“The occupation has remained unchallenged by an international order that seems willing to legitimise it as long as there is no accepted agreement to end it.” Sara Roy’s succinct observation, made towards the end of her book, “Unsilencing Gaza: Reflections on Resistance” (Pluto Press, 2021), sums up the impunity which shields Israel as it persists in keeping Gaza unsustainable.
Bringing together a collection of essays spanning decades but for the most part, penned between 2009 and 2016 during the Obama administration era, Roy’s take on Gaza brings the enclave to the centre of attention. What does international and US complicity with Israel conceal, and how is Gaza’s marginalisation central to the Palestinian anti-colonial struggle?
Israel’s policies in Gaza, notably its illegal blockade, have inscribed coerced dependency on international aid for the Palestinians living in the enclave. The collective punishment has brought about devastating economic decline, but as Roy explains, Israel has been careful to control the enclave’s decline to fit within the parameters of the international humanitarian agenda. Which is not a difficult task for Israel, considering that the UN has already normalised colonial violence and its ramifications.
Abnormality has become the norm in Gaza. Roy writes that collective punishment in Gaza seeks “to prevent any kind of normal environment from emerging, institutionalising in both practical and psychological terms a form of abnormality that resists change the longer it is allowed to exist and take root.”
The humanitarian narrative, Roy shows, is particularly important in terms of sustaining Israel’s narrative. Since Hamas’s electoral triumph in 2007, Israel’s isolation of Gaza created an unprecedented situation in terms of humanitarian aid for Palestinians. With Gaza’s economy collapsing, the humanitarian problem takes precedence for the international community. Israel in turn benefits from the depiction of Palestinians as “beggars who have no political identity and therefore can have no political claims.”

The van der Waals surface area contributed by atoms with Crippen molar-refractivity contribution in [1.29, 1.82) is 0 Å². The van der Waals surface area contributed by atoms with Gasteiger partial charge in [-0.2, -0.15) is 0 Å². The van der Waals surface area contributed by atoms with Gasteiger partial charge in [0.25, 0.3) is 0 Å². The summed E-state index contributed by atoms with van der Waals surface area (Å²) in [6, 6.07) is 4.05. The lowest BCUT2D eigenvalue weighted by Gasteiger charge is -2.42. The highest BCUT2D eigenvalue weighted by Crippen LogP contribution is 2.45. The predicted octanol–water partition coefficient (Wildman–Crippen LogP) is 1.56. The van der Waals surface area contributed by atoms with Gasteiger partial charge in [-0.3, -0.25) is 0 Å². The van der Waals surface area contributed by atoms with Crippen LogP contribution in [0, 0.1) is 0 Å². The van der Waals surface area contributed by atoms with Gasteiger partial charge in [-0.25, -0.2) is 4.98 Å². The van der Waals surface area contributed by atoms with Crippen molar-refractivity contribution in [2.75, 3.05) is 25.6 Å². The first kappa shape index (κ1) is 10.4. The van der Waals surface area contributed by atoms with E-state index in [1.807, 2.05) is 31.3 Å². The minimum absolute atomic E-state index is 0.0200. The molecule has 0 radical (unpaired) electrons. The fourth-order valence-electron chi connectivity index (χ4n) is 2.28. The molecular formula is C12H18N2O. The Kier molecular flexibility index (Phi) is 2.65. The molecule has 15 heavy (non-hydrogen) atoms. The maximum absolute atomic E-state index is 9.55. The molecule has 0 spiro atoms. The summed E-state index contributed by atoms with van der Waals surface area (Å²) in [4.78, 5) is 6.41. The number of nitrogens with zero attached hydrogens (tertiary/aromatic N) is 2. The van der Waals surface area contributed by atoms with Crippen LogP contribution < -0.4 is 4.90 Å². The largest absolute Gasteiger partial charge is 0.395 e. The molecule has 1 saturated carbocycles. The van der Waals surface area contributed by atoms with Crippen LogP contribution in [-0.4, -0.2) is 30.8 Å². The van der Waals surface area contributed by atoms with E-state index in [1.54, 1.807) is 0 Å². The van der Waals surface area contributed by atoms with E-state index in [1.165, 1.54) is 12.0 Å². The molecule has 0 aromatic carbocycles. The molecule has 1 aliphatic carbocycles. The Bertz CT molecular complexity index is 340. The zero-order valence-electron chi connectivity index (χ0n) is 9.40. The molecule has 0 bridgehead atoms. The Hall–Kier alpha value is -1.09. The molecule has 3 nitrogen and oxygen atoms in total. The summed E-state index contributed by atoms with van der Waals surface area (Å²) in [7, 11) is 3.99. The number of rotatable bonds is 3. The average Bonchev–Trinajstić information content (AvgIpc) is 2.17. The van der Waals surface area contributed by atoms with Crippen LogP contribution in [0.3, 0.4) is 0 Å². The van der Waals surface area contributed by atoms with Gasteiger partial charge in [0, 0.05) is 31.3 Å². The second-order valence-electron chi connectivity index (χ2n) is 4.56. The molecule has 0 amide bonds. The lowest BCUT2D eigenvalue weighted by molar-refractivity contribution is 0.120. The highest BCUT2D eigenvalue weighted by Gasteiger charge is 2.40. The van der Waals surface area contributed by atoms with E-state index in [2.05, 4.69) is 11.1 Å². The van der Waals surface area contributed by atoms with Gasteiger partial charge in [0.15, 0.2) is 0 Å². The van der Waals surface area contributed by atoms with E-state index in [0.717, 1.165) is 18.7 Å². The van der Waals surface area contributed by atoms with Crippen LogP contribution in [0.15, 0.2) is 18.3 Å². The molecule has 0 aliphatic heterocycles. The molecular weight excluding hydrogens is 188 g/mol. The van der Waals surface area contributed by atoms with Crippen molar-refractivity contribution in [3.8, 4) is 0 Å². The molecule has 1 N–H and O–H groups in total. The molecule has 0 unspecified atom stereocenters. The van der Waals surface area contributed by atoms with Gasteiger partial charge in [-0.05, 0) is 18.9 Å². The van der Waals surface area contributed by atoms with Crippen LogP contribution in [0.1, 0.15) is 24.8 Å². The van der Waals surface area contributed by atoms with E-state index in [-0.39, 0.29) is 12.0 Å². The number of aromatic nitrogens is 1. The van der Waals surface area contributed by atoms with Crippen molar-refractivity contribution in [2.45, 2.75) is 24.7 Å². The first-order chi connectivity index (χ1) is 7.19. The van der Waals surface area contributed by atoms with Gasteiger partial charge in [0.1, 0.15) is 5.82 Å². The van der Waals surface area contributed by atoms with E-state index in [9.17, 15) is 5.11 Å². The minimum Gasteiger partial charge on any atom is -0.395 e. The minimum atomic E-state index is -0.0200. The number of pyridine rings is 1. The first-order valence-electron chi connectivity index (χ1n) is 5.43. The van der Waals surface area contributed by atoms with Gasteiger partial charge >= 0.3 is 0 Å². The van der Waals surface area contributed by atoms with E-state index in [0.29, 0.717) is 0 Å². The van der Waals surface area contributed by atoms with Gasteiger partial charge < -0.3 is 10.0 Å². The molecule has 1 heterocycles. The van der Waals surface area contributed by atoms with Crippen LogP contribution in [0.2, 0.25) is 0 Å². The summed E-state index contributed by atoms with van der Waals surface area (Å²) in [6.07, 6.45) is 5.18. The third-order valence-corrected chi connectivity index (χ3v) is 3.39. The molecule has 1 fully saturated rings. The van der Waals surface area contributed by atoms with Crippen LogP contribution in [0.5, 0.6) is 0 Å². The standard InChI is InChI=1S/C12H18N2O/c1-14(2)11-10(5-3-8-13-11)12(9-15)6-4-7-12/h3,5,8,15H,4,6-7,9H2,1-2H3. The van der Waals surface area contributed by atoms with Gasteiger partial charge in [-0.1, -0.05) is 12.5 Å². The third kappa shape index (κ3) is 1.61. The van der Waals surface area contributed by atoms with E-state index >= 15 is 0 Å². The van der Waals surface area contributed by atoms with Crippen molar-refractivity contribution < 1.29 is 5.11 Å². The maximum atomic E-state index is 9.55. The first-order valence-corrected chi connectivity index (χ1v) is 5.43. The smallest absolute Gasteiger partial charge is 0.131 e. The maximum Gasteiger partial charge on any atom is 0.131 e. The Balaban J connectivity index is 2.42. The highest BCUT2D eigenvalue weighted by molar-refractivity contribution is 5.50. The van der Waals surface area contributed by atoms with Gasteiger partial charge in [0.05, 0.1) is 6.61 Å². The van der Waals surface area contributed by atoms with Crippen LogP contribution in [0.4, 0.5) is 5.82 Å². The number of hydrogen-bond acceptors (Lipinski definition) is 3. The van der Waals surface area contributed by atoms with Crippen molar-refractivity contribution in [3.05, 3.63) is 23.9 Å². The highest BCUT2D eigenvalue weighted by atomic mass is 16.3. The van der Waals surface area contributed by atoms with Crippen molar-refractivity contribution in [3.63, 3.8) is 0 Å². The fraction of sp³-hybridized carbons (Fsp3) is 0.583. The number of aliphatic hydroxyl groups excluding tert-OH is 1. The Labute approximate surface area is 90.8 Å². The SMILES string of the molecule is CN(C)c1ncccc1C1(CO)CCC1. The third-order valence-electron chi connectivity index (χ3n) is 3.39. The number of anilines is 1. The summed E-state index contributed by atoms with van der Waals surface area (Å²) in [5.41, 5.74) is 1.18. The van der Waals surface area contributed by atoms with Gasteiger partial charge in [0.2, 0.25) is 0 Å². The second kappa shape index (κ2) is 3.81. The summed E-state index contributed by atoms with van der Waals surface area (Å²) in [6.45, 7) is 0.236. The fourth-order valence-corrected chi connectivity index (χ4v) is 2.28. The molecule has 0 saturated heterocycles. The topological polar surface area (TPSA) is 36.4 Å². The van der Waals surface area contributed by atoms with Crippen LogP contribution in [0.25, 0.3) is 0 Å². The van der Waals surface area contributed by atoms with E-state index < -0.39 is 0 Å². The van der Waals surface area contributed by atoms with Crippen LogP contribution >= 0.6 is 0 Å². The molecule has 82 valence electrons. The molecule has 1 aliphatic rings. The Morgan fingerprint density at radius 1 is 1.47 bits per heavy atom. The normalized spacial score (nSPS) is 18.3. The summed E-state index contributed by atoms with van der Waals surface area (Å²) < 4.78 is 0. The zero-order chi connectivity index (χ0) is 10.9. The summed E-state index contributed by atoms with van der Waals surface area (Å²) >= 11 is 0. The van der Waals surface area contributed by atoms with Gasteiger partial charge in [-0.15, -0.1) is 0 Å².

But what happens in Gaza is also a reflection of the situation across the occupied Palestinian territories. And while the international community is purportedly intent on not allowing a humanitarian catastrophe to unfold, it still continues to prioritise economic ties with Israel, despite the fact that the occupied West Bank is prone to suffering a similar fate to that experienced in Gaza. It is only that Israeli and international rhetoric have strategically chosen to separate between Palestinians in Gaza and the occupied West Bank, that the similarities in terms of policy and deprivation do not come into play.
Roy writes, “Palestinians are approaching a degree of damage and loss that will take billions of dollars and generations of Palestinians to reverse.” That is, if the political will to allow reversal existed. As Palestinian politics remain dominated by Israeli interests – a case in point was the refusal to deal with Hamas as legitimate political representatives – any efforts at political unity and reconciliation, for example, will remain thwarted. Such divisive politics also come into play for Israel’s benefit, as it seeks to separate Gaza from the West Bank politically.